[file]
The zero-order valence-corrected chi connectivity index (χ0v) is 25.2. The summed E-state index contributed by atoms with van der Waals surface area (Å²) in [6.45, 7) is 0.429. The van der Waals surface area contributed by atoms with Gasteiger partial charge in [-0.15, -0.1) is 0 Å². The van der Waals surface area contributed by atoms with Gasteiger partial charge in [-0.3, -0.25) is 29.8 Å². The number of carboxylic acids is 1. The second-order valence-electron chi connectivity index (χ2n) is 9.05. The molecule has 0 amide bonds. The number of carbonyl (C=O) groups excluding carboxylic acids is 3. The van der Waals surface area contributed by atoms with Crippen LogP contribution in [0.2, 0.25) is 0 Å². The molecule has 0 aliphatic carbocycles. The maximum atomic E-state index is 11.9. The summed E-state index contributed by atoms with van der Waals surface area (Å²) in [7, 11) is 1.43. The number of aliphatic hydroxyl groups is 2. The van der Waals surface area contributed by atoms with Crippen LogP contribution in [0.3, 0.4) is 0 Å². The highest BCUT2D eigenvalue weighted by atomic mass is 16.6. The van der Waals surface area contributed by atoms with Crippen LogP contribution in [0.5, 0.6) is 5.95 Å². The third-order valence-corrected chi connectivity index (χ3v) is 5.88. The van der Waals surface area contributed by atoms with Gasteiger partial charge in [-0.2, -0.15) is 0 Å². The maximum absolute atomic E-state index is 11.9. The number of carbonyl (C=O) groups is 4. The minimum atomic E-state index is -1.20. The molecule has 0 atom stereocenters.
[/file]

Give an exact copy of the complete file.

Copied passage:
The zero-order valence-corrected chi connectivity index (χ0v) is 25.2. The summed E-state index contributed by atoms with van der Waals surface area (Å²) in [6.45, 7) is 0.429. The van der Waals surface area contributed by atoms with Gasteiger partial charge in [-0.15, -0.1) is 0 Å². The van der Waals surface area contributed by atoms with Gasteiger partial charge in [-0.3, -0.25) is 29.8 Å². The number of carboxylic acids is 1. The second-order valence-electron chi connectivity index (χ2n) is 9.05. The molecule has 0 amide bonds. The number of carbonyl (C=O) groups excluding carboxylic acids is 3. The van der Waals surface area contributed by atoms with Crippen LogP contribution in [0.2, 0.25) is 0 Å². The molecule has 0 aliphatic carbocycles. The maximum atomic E-state index is 11.9. The summed E-state index contributed by atoms with van der Waals surface area (Å²) in [7, 11) is 1.43. The number of aliphatic hydroxyl groups is 2. The van der Waals surface area contributed by atoms with Crippen LogP contribution in [0.3, 0.4) is 0 Å². The highest BCUT2D eigenvalue weighted by atomic mass is 16.6. The van der Waals surface area contributed by atoms with Crippen LogP contribution in [0.5, 0.6) is 5.95 Å². The third-order valence-corrected chi connectivity index (χ3v) is 5.88. The van der Waals surface area contributed by atoms with Gasteiger partial charge in [-0.2, -0.15) is 0 Å². The maximum absolute atomic E-state index is 11.9. The number of carbonyl (C=O) groups is 4. The minimum atomic E-state index is -1.20. The molecule has 0 atom stereocenters.